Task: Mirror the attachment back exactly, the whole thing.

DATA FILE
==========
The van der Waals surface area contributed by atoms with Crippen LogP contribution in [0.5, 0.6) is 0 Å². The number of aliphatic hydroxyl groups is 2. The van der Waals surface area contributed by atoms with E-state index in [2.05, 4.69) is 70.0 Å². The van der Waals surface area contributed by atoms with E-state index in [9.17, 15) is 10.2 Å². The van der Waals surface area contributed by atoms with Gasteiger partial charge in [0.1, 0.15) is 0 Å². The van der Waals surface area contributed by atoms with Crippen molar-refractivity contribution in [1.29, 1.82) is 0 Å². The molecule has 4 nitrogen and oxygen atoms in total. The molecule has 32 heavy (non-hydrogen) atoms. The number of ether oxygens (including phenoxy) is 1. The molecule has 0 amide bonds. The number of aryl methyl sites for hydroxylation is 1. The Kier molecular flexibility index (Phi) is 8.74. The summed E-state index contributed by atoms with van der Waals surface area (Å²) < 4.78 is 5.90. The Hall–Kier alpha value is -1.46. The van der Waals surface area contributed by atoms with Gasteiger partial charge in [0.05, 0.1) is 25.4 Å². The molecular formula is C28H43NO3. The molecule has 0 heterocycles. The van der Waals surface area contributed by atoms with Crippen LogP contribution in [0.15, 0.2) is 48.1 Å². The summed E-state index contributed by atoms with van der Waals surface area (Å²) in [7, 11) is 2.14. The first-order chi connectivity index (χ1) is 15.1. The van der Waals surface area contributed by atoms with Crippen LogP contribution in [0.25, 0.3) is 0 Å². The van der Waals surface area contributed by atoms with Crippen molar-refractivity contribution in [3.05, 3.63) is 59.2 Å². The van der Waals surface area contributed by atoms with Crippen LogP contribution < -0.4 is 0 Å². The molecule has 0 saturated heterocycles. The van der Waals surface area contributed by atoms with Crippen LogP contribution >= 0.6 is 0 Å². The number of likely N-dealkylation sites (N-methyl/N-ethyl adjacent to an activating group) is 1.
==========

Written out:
The van der Waals surface area contributed by atoms with Crippen LogP contribution in [0.5, 0.6) is 0 Å². The number of aliphatic hydroxyl groups is 2. The van der Waals surface area contributed by atoms with E-state index in [2.05, 4.69) is 70.0 Å². The van der Waals surface area contributed by atoms with E-state index in [9.17, 15) is 10.2 Å². The van der Waals surface area contributed by atoms with Gasteiger partial charge in [0.1, 0.15) is 0 Å². The van der Waals surface area contributed by atoms with Crippen molar-refractivity contribution in [1.29, 1.82) is 0 Å². The molecule has 4 nitrogen and oxygen atoms in total. The molecule has 32 heavy (non-hydrogen) atoms. The number of ether oxygens (including phenoxy) is 1. The molecule has 0 amide bonds. The number of aryl methyl sites for hydroxylation is 1. The Kier molecular flexibility index (Phi) is 8.74. The summed E-state index contributed by atoms with van der Waals surface area (Å²) < 4.78 is 5.90. The Hall–Kier alpha value is -1.46. The van der Waals surface area contributed by atoms with Gasteiger partial charge in [0.05, 0.1) is 25.4 Å². The molecular formula is C28H43NO3. The molecule has 0 heterocycles. The van der Waals surface area contributed by atoms with Crippen LogP contribution in [0.15, 0.2) is 48.1 Å². The summed E-state index contributed by atoms with van der Waals surface area (Å²) in [7, 11) is 2.14. The first-order chi connectivity index (χ1) is 15.1. The van der Waals surface area contributed by atoms with Crippen LogP contribution in [0.25, 0.3) is 0 Å². The van der Waals surface area contributed by atoms with Crippen molar-refractivity contribution in [3.05, 3.63) is 59.2 Å². The van der Waals surface area contributed by atoms with Crippen LogP contribution < -0.4 is 0 Å². The molecule has 0 saturated heterocycles. The van der Waals surface area contributed by atoms with Crippen LogP contribution >= 0.6 is 0 Å². The number of likely N-dealkylation sites (N-methyl/N-ethyl adjacent to an activating group) is 1.